In an economy altered by the coronavirus pandemic, water and wastewater industry essential employees remain in demand. To help people explore their career options, the Cuyamaca College Center for Water Studies program will hold its annual Open House and Student Orientation at distance via Zoom on Tuesday, August 11, at 6 p.m.
Vanessa Murrell, grant manager for the Center for Water Studies at Cuyamaca College, says anyone interested in exploring this career field is invited to participate and learn what makes it such an attractive choice.
“Careers in water are generally recession-proof with accessible career advancements and opportunities in addition to competitive salary and benefits,” said Murrell. “We anticipate more openings over the next few years as water remains a necessary resource for survival and sanitation.”
Murrell says the Open House offers an overview of the program, the degrees and certificates offered, the variety of courses available, details on required California state certifications, and the range of careers available in the water and wastewater industry. Participants will meet professors and current students and can ask questions.
Career growth and meaningful jobs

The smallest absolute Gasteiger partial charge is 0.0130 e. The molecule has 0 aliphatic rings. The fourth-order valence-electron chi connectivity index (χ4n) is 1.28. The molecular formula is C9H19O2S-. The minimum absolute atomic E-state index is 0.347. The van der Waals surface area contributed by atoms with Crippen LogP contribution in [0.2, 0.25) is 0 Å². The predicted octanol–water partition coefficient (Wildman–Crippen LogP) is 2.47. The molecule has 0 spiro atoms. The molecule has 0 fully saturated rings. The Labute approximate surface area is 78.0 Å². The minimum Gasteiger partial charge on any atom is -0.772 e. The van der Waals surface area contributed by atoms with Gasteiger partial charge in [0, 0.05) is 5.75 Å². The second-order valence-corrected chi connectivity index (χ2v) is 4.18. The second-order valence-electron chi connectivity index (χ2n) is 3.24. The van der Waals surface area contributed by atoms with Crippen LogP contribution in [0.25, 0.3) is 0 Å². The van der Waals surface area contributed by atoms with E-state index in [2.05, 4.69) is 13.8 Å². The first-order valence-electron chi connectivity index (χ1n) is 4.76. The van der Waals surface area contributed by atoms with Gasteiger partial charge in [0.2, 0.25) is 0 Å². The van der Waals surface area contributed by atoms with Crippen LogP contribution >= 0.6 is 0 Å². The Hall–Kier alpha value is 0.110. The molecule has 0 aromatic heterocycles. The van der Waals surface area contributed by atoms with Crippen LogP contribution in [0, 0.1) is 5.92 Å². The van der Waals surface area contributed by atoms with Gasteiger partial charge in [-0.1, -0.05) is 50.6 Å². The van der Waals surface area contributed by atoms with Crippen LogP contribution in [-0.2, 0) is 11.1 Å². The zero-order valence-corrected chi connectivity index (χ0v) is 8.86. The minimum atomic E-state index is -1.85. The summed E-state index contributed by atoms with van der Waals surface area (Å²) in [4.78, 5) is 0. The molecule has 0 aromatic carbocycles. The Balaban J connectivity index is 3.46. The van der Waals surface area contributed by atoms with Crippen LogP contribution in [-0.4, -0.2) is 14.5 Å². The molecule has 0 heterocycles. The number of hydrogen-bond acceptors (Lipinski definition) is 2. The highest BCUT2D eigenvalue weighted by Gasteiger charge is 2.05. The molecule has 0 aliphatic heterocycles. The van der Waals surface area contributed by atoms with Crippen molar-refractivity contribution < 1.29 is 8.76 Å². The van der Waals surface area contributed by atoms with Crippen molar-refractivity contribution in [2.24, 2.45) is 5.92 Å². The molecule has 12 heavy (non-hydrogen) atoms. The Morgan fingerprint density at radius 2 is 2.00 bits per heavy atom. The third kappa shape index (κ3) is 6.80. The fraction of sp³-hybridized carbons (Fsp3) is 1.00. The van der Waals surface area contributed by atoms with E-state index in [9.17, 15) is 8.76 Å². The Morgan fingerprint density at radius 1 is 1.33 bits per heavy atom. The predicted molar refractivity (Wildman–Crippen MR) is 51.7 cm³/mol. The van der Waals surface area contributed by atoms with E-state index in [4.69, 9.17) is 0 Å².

A career in the growing water industry presents an opportunity to earn money while protecting the environment and servicing the community in an essential role. The ability to provide clean, safe drinking water is a complex endeavor and is getting more complex as time goes on.
Skilled water professionals are in high demand as the current workforce ages. Water and wastewater agencies employ more than 60,000 workers statewide, including 5,000 in San Diego County, according to the federal Bureau of Labor Statistics. The Water Research Foundation anticipates one-third of the utilities workforce will retire over the next decade.
In San Diego County, wastewater treatment and system operators earn an average annual wage of more than $66,000, according to the Bureau of Labor Statistics.
Program partnerships with local water agencies
Established in 1960, Cuyamaca College’s Water & Wastewater Technology program is the oldest and most comprehensive program of its kind in the California Community Colleges system, educating the state’s water utility workforce for more than a half a century. Its innovative Field Operations Skills Yard is newly updated, and, when students are able to return to campus, will provide students with practical challenges they will face in today’s complex water and wastewater facilities. Currently, fall courses will take place online.
The college works closely with local water agencies. Members of the Cuyamaca College Water & Wastewater Technology Program Industry Advisory Committee include the San Diego County Water Authority, City of San Diego Public Utilities Department, Helix Water District, Padre Dam Municipal Water District, the City of Escondido Utilities Department, Olivenhain Municipal Water District, and other agencies.